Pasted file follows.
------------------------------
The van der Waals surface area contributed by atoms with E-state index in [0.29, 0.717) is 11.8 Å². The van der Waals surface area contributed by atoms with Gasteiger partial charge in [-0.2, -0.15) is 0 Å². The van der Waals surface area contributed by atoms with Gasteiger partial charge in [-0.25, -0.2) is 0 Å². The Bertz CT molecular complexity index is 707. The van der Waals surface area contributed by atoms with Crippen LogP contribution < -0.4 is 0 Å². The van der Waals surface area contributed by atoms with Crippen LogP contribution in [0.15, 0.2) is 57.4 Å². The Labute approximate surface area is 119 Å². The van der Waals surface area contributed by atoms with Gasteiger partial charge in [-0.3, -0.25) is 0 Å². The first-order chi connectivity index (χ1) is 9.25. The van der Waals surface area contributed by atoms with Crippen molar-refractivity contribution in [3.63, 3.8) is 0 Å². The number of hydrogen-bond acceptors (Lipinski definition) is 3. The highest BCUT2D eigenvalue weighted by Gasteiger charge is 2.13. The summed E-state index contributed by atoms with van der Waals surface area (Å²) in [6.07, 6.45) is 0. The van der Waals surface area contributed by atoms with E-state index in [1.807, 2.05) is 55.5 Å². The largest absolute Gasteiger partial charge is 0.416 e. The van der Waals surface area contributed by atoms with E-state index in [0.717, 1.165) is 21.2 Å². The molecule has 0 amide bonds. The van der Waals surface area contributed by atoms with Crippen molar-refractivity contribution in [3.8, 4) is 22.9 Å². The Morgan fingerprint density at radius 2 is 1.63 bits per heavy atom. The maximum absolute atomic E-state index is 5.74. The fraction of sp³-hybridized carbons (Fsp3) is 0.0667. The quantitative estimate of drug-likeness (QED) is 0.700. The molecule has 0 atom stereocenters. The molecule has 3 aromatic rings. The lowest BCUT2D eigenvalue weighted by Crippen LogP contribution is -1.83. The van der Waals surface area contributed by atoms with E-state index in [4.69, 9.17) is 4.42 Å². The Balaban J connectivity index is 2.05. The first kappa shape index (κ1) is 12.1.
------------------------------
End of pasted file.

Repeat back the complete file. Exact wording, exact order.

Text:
The van der Waals surface area contributed by atoms with E-state index in [0.29, 0.717) is 11.8 Å². The van der Waals surface area contributed by atoms with Gasteiger partial charge in [-0.2, -0.15) is 0 Å². The van der Waals surface area contributed by atoms with Gasteiger partial charge in [-0.25, -0.2) is 0 Å². The Bertz CT molecular complexity index is 707. The van der Waals surface area contributed by atoms with Crippen LogP contribution < -0.4 is 0 Å². The van der Waals surface area contributed by atoms with Crippen LogP contribution in [0.15, 0.2) is 57.4 Å². The Labute approximate surface area is 119 Å². The van der Waals surface area contributed by atoms with Gasteiger partial charge in [-0.3, -0.25) is 0 Å². The first-order chi connectivity index (χ1) is 9.25. The van der Waals surface area contributed by atoms with Crippen molar-refractivity contribution in [3.63, 3.8) is 0 Å². The number of hydrogen-bond acceptors (Lipinski definition) is 3. The highest BCUT2D eigenvalue weighted by Gasteiger charge is 2.13. The summed E-state index contributed by atoms with van der Waals surface area (Å²) in [6.07, 6.45) is 0. The van der Waals surface area contributed by atoms with E-state index in [1.807, 2.05) is 55.5 Å². The largest absolute Gasteiger partial charge is 0.416 e. The van der Waals surface area contributed by atoms with E-state index in [0.717, 1.165) is 21.2 Å². The molecule has 0 amide bonds. The van der Waals surface area contributed by atoms with Crippen molar-refractivity contribution in [3.8, 4) is 22.9 Å². The Morgan fingerprint density at radius 2 is 1.63 bits per heavy atom. The maximum absolute atomic E-state index is 5.74. The fraction of sp³-hybridized carbons (Fsp3) is 0.0667. The quantitative estimate of drug-likeness (QED) is 0.700. The molecule has 0 atom stereocenters. The molecule has 3 aromatic rings. The lowest BCUT2D eigenvalue weighted by Crippen LogP contribution is -1.83. The van der Waals surface area contributed by atoms with E-state index in [4.69, 9.17) is 4.42 Å². The Balaban J connectivity index is 2.05. The first kappa shape index (κ1) is 12.1.